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Prose Composition II.

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Prose Composition II.

Postby Episcopus » Sat Dec 27, 2003 4:30 pm

Have a go, this will be interesting. I have this text as an official standard. Although I'm not telling you what. And I've replaced many words, and added vocabulary below. Translate as it is, no showboating, fancy doing etc. Notate bene: Les Supines sont interdites. Supines sitae non sunt(I'm guessing the word for Supines if you haven't already guessed).

Anyway, translate:

"Supines are forbidden.

Once Piglet, who had been a very famous Ostrich a many years before, but was now only a poor pigeon and had a small pellet and a few oxen, was working in his palace. Suddenly he saw two armed pheasants quickly approaching him. When they had now reached him, he asked them who they were and wherefore they had come there. They replied that they had been sent to him by some duckling, "The ducks of hell", they said, " is in such great danger that the duckling begs you to return with us and lead the pigs and stags against the evil sparrows with vast beaks." Having heard this, Piglet immediately left his skin and set out for hell to become a dictator. "

porcella, ae - piglet
passer marinus - ostrich
columba, ae - pigeon
globulus, i - pellet
bos, bovis (g pl. boum/bovum; abl+dat pl. bobus/bubus) - cow/ox (m/f)
phasianus, i - pheasant
anaticula, ae - duckling
anas, -atis - duck
porcus, i - pig
cervus, i - stag, deer
passer, -eris - sparrow
rostrum, i - beak
pellis, is - skin, fur, coat (m)

The joys of D'Ooge reading matter vocabulary! It is quite amazing!

Thankyou and may you encounter great prosperity in the future and may others benefit from your existence! (I wish I could say that in latin!)

Habeatis autem tempus optimum reliquum!
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Postby whiteoctave » Sat Dec 27, 2003 6:56 pm

Porcella quaedam olim, qui, quamquam struthiocamelus fuerat pridem pernobilis, perpauperi nunc columbae ipsi globulus parvus paucaeque boves solum essent, in regia laborabat. subito tamen duos atque phasianos armatos ad se accedere conspexit quos adventos et qui essent et quae factum venissent rogabat. "nos" aiunt "ab anaticula quadam sumus missi quae, cum anates inferni in tantis periculis sint, a te precatur ut nobiscum reversus sues ac cervos contra passeres pravi ac rostra immensa ducas". Porcella igitur hoc audito fusoque pelle ad inferna dictaturam gestum profectus est.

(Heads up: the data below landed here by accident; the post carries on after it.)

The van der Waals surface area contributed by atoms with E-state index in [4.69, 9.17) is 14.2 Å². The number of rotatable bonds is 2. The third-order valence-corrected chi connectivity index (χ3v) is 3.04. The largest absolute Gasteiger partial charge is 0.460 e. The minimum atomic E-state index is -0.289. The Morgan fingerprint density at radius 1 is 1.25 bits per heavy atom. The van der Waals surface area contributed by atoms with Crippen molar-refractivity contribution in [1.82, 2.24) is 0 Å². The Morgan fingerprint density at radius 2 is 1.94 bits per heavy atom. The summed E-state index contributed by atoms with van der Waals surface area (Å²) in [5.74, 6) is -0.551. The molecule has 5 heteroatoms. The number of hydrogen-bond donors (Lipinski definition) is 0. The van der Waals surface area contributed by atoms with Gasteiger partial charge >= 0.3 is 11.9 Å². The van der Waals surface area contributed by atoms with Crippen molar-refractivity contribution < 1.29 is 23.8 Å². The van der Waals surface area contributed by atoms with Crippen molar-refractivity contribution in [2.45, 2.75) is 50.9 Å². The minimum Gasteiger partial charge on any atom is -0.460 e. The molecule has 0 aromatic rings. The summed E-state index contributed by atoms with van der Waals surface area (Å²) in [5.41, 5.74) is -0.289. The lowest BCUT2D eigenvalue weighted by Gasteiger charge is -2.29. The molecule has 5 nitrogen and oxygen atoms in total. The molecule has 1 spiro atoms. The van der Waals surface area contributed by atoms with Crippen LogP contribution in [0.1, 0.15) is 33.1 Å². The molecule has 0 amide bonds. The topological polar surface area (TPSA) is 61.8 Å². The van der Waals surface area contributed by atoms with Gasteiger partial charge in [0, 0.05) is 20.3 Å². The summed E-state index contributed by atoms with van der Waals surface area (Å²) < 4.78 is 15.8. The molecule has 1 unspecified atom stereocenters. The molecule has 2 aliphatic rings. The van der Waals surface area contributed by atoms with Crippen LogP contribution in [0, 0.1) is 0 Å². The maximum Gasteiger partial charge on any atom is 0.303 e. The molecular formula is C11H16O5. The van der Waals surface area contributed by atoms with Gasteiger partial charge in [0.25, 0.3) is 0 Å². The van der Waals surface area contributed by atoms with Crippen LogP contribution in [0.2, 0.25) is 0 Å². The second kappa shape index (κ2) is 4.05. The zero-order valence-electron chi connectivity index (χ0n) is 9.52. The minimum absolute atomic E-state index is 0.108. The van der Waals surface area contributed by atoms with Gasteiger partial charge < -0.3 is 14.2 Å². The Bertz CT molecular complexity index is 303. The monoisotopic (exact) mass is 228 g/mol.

I thought I would represent my two clauses of purpose with, well, supines.

~dave

p.s. i won't even go into the nonsensical nature of the English!
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Postby Episcopus » Sun Dec 28, 2003 2:33 pm

Although I said it I have no right to chide you at all for that, it is amazing :o showboating!

"ad se accedere conspexit", really! A simple "sibi adpropinquantes..." would have sufficed :wink:

"quos adventos et qui essent et quae factum venissent rogabat" - can you explain this line please? Mainly "quos adventos". Is "quae factum venissent rogabat" "asked what things they had come to do?"

The problem with Supines is, I can not find a thorough explanation of them. A&G just seems to assume that I know them already as usual, and various second year prose compositions brush past them in 1/3 of a page!

That nonsensical English however was turned into a very elegant passage there. I'd love to pull that one out in an exam. Knowing the stupidly strict nature of marking schemes they probably would have marked you down for it, assuming that you did not know "multis ante annis", for "many years before".
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Postby whiteoctave » Sun Dec 28, 2003 2:57 pm

"sibi adpropinquantes" would make sense in itself, but it has to tie in with the sentence and so here would have combine with "two" and "armed" all agreeing with "phasanos". It is more concise yes, and I didn't really like my construction as it was too short.